Rick Holmes, an award-winning journalist and longtime GateHouse Media columnist, is on the road in search of the ties that bind Americans — and the forces that pull them apart. With all eyes on Washington, Rick reports from real places too often reduced to primary colors on an election map.
Big Bend National Park, Texas – There’s no Border Patrol visible at the Boquillas Crossing Port of Entry, just a National Park Service ranger greeting tourists five days a week. You walk in the front door, out the back door and down a short path to the banks of the Rio Grande River, the international boundary that looms so large in immigration politics.
The boundary is not so large in real life, maybe 20 yards across. For $5, a Mexican will take you across in a rowboat, though this time of year you could wade across the mighty river. For another couple of bucks, you can ride a donkey the three-quarters of a mile to Boquillas Del Carmen, but it’s an easy enough walk.
The sleepy village feels like Mexico out of an old movie. It’s got one main unpaved street, two restaurants and a bar serving enchiladas and strong margaritas to the day-trippers from El Norte and children selling wire trinkets and embroidered squares from tables beside the road. Many of the embroidered souvenirs carry a modern message: “No Wall.”
We visit the trailer in the center of town where a Mexican official dutifully stamps our passports twice – once saying we entered and once saying we left – to save us the trouble of coming back later. Then we walk back to the river and the boatsman returns us to U.S. soil. At a kiosk in the little building, we slip our passports into a computer scanner and are asked to pick up a phone and look into the camera nearby. A Border Patrol agent in El Paso, 300 miles away, asks a few questions about who we are and what we purchased during our afternoon in Mexico, and welcomes us home.
That’s a pleasant contrast to other border crossings I’ve experienced. In Del Rio, I sat in traffic for over an hour on the bridge over the Rio Grande, as drivers faced more strenuous questioning and sometimes searches by the Border Patrol. The lines at major crossings – San Diego, El Paso, Brownsville – are far longer, the law enforcement presence far stronger. Even entry from Canada is a more of a trial than Boquillas Crossing.
The 510 miles of border here in Big Bend National Park aren’t as undefended as it appears. Border Patrol agents roam in even the most remote places, with night-vision equipment to watch for drug smugglers and unauthorized immigrants. There are sensors in the desert and a blimp overhead. Motorists are stopped and scrutinized at checkpoints on every paved northbound road, some of them 100 miles from the border.
For years, this part of the border has mostly been protected by its remoteness. Here, the Rio Grande slices through the Chihuahuan Desert, from population centers in either the U.S. or Mexico. Natural barriers tower higher than any wall. No smuggler is likely to repel down the 1,500-foot walls of Santa Elena Canyon.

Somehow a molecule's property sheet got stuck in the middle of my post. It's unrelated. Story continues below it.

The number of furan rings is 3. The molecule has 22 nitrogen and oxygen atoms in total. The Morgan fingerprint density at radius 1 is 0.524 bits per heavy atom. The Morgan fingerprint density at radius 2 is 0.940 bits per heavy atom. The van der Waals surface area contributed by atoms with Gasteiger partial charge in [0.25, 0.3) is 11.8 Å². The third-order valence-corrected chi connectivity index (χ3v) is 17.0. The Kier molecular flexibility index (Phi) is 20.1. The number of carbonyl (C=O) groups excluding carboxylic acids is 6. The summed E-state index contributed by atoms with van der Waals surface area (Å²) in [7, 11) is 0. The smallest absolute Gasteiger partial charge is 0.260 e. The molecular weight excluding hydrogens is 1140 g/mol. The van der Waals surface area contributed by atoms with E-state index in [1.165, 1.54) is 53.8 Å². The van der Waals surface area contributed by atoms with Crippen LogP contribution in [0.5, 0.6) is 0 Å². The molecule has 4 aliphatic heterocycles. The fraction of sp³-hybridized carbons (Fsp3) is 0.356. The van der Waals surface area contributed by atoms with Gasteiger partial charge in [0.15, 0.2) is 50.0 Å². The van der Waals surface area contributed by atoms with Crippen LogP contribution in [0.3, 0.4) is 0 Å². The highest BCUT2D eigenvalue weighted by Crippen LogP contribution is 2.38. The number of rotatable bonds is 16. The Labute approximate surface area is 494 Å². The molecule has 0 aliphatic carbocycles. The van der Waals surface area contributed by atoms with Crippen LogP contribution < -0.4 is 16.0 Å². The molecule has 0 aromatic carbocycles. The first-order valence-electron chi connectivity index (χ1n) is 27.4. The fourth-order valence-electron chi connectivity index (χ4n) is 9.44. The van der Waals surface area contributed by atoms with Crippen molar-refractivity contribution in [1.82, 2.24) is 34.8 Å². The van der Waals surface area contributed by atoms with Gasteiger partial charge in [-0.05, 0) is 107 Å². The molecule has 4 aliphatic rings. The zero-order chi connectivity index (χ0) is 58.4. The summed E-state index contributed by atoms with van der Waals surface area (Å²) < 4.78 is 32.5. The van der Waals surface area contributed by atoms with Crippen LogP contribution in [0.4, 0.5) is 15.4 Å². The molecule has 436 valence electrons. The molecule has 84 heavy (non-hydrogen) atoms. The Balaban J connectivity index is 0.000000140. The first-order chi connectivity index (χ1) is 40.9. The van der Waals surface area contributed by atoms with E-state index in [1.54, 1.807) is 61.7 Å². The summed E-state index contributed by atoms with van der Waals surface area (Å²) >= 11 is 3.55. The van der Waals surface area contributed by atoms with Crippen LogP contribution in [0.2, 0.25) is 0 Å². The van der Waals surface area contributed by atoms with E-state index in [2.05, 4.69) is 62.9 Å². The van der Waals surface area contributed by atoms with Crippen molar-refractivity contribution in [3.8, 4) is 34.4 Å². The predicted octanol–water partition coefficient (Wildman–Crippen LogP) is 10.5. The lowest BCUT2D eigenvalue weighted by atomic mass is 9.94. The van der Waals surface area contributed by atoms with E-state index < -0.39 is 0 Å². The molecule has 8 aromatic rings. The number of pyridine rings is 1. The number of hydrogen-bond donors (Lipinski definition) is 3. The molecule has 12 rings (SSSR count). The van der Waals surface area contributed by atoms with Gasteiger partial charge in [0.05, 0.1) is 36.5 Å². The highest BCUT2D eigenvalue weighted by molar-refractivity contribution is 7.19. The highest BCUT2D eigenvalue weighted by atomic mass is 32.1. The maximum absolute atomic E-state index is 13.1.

But they don’t have to. I soaked in a hot spring in the national park near Rio Grande Village and cooled off by swimming over to Mexico and back. At Lajitas, just outside the western end of the park, you can walk from Mexico to a golf course on the U.S. side without getting your shirt wet. At Boquillas Crossing, all a smuggler has to do is walk around the building.
As the border has been strengthened in more populous areas to the east and west, smuggling in the Big Bend sector has increased. It’s “the absolute weakest link in the border,” Border Patrol Agent Lee Smith told the Los Angeles Times.
But Big Bend isn’t just the weakest link on the border, it is arguably the most beautiful: Desert rich in cactus and brush bumps up against rock buttes, spires and mesas, their volcanic history written in multi-colored stripes; a narrow ribbon of water wanders in and out of steep canyons past mountains wrapped in haze, flanked by bright green vegetation.
Where in this stunning landscape could you fit a wall? The president went to California recently to inspect prototypes for his “big, beautiful wall.” Any of them would be an ugly scar in Big Bend.
The official border runs down the middle of the Rio Grande River. Building a wall there would cause irreparable damage to an environmental treasure the government has been dedicated to protecting since 1944. It would also destroy one of the nation’s largest national parks as a tourist destination.
It’s not surprising that there are “No Wall” signs on both sides of the border.
A big wall in Big Bend would destroy much and accomplish little. Smugglers long ago learned that big walls can’t stop planes, ships and tunnels. As former Homeland Security Director Janet Napolitano has said, “Show me a 50-foot wall and I’ll show you a 51-foot ladder.”
As a campaign slogan, Trump’s wall worked, at least with some voters. But as U.S. Rep. Will Hurd, a Republican whose district includes Big Bend, says, a wall is “the most expensive and least effective way to do border security.”
Someone needs to explain that to President Trump.
— Rick Holmes can be reached at firstname.lastname@example.org. You can follow his journey at www.rickholmes.net. Like him on Facebook at Holmes & Co, on follow him on Twitter @HolmesAndCo.